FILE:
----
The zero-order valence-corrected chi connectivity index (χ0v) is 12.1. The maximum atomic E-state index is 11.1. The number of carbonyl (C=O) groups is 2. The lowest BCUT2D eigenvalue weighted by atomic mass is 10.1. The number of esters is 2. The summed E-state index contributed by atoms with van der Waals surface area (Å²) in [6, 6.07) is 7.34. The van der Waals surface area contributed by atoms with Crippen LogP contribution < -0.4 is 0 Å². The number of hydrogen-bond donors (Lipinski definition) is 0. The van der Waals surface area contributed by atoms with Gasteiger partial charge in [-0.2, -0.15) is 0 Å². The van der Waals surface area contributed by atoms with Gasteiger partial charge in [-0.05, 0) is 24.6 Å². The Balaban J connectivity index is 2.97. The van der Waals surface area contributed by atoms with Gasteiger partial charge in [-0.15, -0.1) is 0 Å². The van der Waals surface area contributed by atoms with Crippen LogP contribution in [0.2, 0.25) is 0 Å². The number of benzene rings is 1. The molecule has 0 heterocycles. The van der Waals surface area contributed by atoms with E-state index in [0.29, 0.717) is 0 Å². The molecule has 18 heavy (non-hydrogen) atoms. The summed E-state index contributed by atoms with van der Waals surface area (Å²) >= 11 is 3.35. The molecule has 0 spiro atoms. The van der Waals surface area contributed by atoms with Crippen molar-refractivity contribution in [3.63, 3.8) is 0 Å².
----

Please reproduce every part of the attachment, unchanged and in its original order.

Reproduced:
The zero-order valence-corrected chi connectivity index (χ0v) is 12.1. The maximum atomic E-state index is 11.1. The number of carbonyl (C=O) groups is 2. The lowest BCUT2D eigenvalue weighted by atomic mass is 10.1. The number of esters is 2. The summed E-state index contributed by atoms with van der Waals surface area (Å²) in [6, 6.07) is 7.34. The van der Waals surface area contributed by atoms with Crippen LogP contribution < -0.4 is 0 Å². The number of hydrogen-bond donors (Lipinski definition) is 0. The van der Waals surface area contributed by atoms with Gasteiger partial charge in [-0.2, -0.15) is 0 Å². The van der Waals surface area contributed by atoms with Gasteiger partial charge in [-0.05, 0) is 24.6 Å². The Balaban J connectivity index is 2.97. The van der Waals surface area contributed by atoms with Gasteiger partial charge in [-0.15, -0.1) is 0 Å². The van der Waals surface area contributed by atoms with Crippen LogP contribution in [0.2, 0.25) is 0 Å². The number of benzene rings is 1. The molecule has 0 heterocycles. The van der Waals surface area contributed by atoms with E-state index in [0.29, 0.717) is 0 Å². The molecule has 18 heavy (non-hydrogen) atoms. The summed E-state index contributed by atoms with van der Waals surface area (Å²) >= 11 is 3.35. The molecule has 0 spiro atoms. The van der Waals surface area contributed by atoms with Crippen molar-refractivity contribution in [3.63, 3.8) is 0 Å².